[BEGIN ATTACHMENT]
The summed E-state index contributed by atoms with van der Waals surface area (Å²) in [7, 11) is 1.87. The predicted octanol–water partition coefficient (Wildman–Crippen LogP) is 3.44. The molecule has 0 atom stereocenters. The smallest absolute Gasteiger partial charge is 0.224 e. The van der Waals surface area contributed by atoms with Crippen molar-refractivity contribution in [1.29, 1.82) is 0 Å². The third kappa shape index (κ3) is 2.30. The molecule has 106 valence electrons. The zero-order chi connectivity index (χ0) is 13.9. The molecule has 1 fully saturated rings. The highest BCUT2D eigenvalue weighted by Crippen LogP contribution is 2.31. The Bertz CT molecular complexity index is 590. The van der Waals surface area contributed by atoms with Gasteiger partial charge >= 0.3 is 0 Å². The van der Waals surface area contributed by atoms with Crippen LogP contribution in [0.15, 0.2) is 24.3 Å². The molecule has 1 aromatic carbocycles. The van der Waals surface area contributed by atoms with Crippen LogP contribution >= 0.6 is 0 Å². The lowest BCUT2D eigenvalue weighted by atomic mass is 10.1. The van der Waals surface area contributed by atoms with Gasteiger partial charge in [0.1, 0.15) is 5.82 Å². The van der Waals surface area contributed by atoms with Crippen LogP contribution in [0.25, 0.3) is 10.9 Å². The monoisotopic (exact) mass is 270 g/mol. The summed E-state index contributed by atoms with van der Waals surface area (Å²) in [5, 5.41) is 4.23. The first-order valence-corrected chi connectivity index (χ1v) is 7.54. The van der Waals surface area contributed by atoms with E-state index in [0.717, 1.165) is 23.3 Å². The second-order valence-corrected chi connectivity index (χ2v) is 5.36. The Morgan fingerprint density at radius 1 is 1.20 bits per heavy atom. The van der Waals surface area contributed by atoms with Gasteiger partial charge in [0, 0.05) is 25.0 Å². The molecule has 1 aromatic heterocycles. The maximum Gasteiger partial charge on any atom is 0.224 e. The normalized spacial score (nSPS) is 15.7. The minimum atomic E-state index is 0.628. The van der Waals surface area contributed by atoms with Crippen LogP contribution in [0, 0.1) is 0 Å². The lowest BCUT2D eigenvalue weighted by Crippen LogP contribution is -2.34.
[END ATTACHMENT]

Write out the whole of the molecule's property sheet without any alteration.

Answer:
The summed E-state index contributed by atoms with van der Waals surface area (Å²) in [7, 11) is 1.87. The predicted octanol–water partition coefficient (Wildman–Crippen LogP) is 3.44. The molecule has 0 atom stereocenters. The smallest absolute Gasteiger partial charge is 0.224 e. The van der Waals surface area contributed by atoms with Crippen molar-refractivity contribution in [1.29, 1.82) is 0 Å². The third kappa shape index (κ3) is 2.30. The molecule has 106 valence electrons. The zero-order chi connectivity index (χ0) is 13.9. The molecule has 1 fully saturated rings. The highest BCUT2D eigenvalue weighted by Crippen LogP contribution is 2.31. The Bertz CT molecular complexity index is 590. The van der Waals surface area contributed by atoms with Gasteiger partial charge >= 0.3 is 0 Å². The van der Waals surface area contributed by atoms with Crippen LogP contribution in [0.15, 0.2) is 24.3 Å². The molecule has 1 aromatic carbocycles. The van der Waals surface area contributed by atoms with Crippen LogP contribution >= 0.6 is 0 Å². The lowest BCUT2D eigenvalue weighted by atomic mass is 10.1. The van der Waals surface area contributed by atoms with Gasteiger partial charge in [0.1, 0.15) is 5.82 Å². The van der Waals surface area contributed by atoms with Crippen LogP contribution in [0.25, 0.3) is 10.9 Å². The monoisotopic (exact) mass is 270 g/mol. The summed E-state index contributed by atoms with van der Waals surface area (Å²) in [5, 5.41) is 4.23. The first-order valence-corrected chi connectivity index (χ1v) is 7.54. The van der Waals surface area contributed by atoms with E-state index in [0.717, 1.165) is 23.3 Å². The second-order valence-corrected chi connectivity index (χ2v) is 5.36. The Morgan fingerprint density at radius 1 is 1.20 bits per heavy atom. The van der Waals surface area contributed by atoms with Gasteiger partial charge in [0, 0.05) is 25.0 Å². The molecule has 1 aromatic heterocycles. The maximum Gasteiger partial charge on any atom is 0.224 e. The normalized spacial score (nSPS) is 15.7. The minimum atomic E-state index is 0.628. The van der Waals surface area contributed by atoms with Crippen LogP contribution in [0, 0.1) is 0 Å². The lowest BCUT2D eigenvalue weighted by Crippen LogP contribution is -2.34.